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Verse 2. For in many things we offend all. We all offend. The word here rendered offend, means to stumble, to fall; then to err, to fail in duty; and the meaning here is, that all were liable to commit error, and that this consideration should induce men to be cautious in seeking an office where an error would be likely to do so much injury. The particular thing, doubtless, which the apostle had in his eye, was the peculiar liability to commit error, or to do wrong with the tongue. Of course, this liability is very great in an office where the very business is public speaking. If anywhere the improper use of the tongue will do mischief, it is in the office of a religious teacher; and to show the danger of this, and the importance of caution in seeking that office, the apostle proceeds to show what mischief the tongue is capable of effecting.

If any man offend not in word. In his speech; in the use of his tongue.

The same is a perfect man. Perfect in the sense in which the apostle immediately explains himself; that he is able to keep every other member of his body in subjection. His object is not to represent the man as absolutely spotless in every sense, and as wholly free from sin, for he had himself just said that "all offend in many things;" but the design is to show that if a man can control his tongue, he has complete dominion over himself, as much as a man has over a horse by the bit, or as a steersman has over a ship if he has hold of the rudder. He is perfect in that sense, that he has complete control over himself, and will not be liable to error in anything. The design is to show the important position which the tongue occupies, as governing the whole man. On the meaning of the word perfect, see Barnes on "Job 1:1".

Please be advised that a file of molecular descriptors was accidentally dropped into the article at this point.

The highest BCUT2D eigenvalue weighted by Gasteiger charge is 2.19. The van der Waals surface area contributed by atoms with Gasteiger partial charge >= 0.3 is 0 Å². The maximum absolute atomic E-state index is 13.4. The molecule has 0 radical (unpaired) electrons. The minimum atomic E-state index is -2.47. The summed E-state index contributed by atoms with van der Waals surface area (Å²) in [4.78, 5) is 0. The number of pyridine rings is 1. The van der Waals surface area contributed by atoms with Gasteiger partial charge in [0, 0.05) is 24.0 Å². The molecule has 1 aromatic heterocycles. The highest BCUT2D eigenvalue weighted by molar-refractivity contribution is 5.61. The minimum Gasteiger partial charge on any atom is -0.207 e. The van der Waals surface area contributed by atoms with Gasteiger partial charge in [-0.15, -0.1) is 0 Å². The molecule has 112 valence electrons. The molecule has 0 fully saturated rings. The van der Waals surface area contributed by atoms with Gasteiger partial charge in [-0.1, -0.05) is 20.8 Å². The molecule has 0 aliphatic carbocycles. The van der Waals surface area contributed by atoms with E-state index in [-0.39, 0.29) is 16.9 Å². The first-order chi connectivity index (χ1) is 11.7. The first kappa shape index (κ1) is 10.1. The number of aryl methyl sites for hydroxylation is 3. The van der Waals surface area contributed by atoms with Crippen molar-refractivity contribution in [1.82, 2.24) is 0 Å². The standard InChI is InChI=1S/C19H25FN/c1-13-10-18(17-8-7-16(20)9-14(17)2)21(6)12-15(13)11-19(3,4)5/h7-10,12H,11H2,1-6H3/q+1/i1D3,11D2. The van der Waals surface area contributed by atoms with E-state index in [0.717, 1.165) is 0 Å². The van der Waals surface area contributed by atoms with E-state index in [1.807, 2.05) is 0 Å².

And able also to bridle the whole body. To control his whole body, that is, every other part of himself, as a man does a horse by the bridle. The word rendered "to bridle," means to lead or guide with a bit; then to rein in, to check, to moderate, to restrain. A man always has complete government over himself if he has the entire control of his tongue. It is that by which he gives expression to his thoughts and passions; and if that is kept under proper restraint, all the rest of his members are as easily controlled as the horse is by having the control of the bit.

{a} "For in many things we offend all" 1 Ki 8:46; Pr 20:9; 1 Jo 1:8

{b} "offend not in word" Pr 8:3

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